Wednesday, July 29, 2015

What is the purpose of the parties?

 Why does the democratic party exist.  To serve their constituency.  When a Democrat is elected as president are they the president of the US or the president of the Democratic party serving it's following.  The ACA is the perfect example of a president serving his followers and not representing the majority.

I would argue their president serves their party and it's members.  Majority means nothing.  The rest of the country means nothing.  Serve the party faithful is everything to a democrat president.  The current president is the president of the Democratic party.

Why does the republican party exist?  Perhaps you believe the Republican Party exists as the party of limited government and free markets.
Not likely as the Senate Republican Leader Mitch McConnell went so far as to blatantly make the lie he told his fellow Senators that no deal had been cut with interested Democrats during an earlier debate to reanimate an entity of pure corporate welfare, the Export-Import Bank – a priority so critical he would box out all other attempts to attach amendments to what is considered a “must-pass” measure, the Highway Bill. 
Perhaps you believe the Republican Party exists as a national security party, which believes in a clear-eyed trust but verify approach to dealing with our enemies. This is impossible after the past few months, where the Senate Republicans completely ceded their Constitutional duty regarding the Iran deal, putting them in the wonderful position (so politically advantageous in the realm of domestic policy) of decrying this deal as awful without being on the hook for anything that happens because of it.

As the purpose of the Democratic party is clear, the purpose of the repub's seems unclear and undefined.

The democrats serve a minority and the repubs serve themselves.  Seems it's time for a party for the rest of America.

17 comments:

  1. Fundraising - at least it used to be before Citizens United.

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    1. Still is all about money.

      Citizens United allow both parties to tap more money than ever before. Love the super PAC's

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    2. Now you don't need a party to raise money, Lou. Just a billionaire sugar-daddy ...

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  2. There are 16 candidates currently going into the 1st Pub primary. 16. Pretty sure there's never been that many before. If you want to run for Prez, all you need is a wealthy backer who wants to enter a horse in the race.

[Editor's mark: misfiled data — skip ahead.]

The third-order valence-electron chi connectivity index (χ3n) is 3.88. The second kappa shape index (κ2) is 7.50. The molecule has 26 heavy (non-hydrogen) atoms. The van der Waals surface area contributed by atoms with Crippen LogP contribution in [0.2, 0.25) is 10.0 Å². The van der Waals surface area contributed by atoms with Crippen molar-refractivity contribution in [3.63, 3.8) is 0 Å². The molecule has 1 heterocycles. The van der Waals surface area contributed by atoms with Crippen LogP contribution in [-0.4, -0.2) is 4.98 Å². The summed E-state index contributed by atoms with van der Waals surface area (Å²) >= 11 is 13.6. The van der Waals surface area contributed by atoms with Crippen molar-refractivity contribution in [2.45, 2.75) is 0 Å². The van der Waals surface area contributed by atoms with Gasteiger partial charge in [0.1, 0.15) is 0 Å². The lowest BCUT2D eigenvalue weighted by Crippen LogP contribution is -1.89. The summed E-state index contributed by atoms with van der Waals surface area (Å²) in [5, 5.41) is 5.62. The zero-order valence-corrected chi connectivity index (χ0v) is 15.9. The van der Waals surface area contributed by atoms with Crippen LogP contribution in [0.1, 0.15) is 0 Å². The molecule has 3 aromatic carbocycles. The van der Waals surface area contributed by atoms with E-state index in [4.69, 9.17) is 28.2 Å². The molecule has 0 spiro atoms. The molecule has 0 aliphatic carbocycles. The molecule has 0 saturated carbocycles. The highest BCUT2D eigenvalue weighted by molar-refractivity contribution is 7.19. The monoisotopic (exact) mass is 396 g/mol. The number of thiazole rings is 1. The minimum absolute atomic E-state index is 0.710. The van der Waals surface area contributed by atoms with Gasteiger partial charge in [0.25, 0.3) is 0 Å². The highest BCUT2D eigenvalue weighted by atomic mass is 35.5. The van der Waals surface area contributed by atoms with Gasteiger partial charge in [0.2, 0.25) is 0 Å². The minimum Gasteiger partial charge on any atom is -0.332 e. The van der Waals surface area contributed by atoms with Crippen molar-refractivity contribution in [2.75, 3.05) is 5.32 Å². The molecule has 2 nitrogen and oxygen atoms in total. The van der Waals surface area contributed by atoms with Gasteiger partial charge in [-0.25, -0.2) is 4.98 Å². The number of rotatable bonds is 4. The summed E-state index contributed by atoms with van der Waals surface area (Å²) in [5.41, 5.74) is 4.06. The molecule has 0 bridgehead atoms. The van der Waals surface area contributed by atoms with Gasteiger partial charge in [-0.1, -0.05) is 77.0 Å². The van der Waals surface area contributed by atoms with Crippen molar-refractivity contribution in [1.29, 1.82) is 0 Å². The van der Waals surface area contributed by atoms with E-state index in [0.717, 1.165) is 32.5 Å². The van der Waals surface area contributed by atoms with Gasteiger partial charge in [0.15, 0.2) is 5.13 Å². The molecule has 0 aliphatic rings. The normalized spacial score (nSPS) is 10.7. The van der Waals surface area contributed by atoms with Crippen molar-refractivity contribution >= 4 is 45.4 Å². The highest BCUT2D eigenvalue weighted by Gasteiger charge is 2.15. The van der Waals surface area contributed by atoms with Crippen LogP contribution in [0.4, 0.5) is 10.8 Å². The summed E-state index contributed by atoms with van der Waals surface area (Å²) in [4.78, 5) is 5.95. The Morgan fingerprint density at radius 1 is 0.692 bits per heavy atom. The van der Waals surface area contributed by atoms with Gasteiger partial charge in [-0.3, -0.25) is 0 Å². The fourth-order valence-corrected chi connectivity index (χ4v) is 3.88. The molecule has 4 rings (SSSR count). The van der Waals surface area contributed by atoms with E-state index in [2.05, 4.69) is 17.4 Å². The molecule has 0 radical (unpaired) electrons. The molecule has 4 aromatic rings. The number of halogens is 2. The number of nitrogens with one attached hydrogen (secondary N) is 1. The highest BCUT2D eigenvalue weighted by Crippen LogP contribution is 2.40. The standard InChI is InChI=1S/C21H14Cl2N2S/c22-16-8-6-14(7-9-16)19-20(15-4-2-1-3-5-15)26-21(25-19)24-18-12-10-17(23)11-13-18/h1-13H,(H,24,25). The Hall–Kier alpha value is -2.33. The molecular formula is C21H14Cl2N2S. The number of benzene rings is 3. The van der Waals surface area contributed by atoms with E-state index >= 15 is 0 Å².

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    1. The field will narrow rapidly.

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    2. 17. Gilmore announced yesterday.

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  3. GOP:
    17 candidates and no one running that represents the people.
    Dems:
    5 candidates and no one running that represents the people.

    p.s. They all want your money.

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  4. Cynicism always contains a degree of truth, but it never tells the whole story. I think what many in the electorate want is to have a president who 100% is in line with their views and never offers so much as an ounce of compromise. No Republican will ever likely look back and think to themselves that Obama did anything of value for the American people. This same group, however, will probably look back and feel the same about W Bush.

    Same stuff, different day for me. The government we elect will be no better and no worse than the intentions of the voters who send them there. I'm willing to give some things up in order to see others do better, provided they work to get ahead, because it's in my best interest, I believe, that the country has as many people as possible to succeed. I'll consider any candidate who I think fits that mold regardless of how badly handicapped the process has become by money.

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  5. I would argue that both parties exist to serve their constituencies. Otherwise why exist at all?

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  6. I might also point out that the 4 current Democrat candidates have strong disagreements on several major issues while the 17 Republican candidates agree on all major issues. Here is an interesting analysis:

    http://theweek.com/articles/568912/gop-presidential-field-four-times-larger-than-democrats--four-times-boring

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    1. That was an interesting article. It suggests to me, that for the moment at least, there is still some room for moderation left of center. At my position from left of center, I am not a huge fan of Hillary. Bernie, to me, is much more pragmatic and a realist than socialist, but that's not a debate worth having on this board. As for Webb, I kinda like him as well, even though he is basically more of a old school moderate Republican who doesn't have a seething resentment toward American workers earning a decent wage. Hillary, at present, kinds of presents to me what has been kind of a Republican primary theme for awhile, which is that if you grow support and wait your turn, you eventually get the nod. She probably does represent the best chance for the Democratic party to win. Whether she really embodies a consensus view from left of center remains to be seen.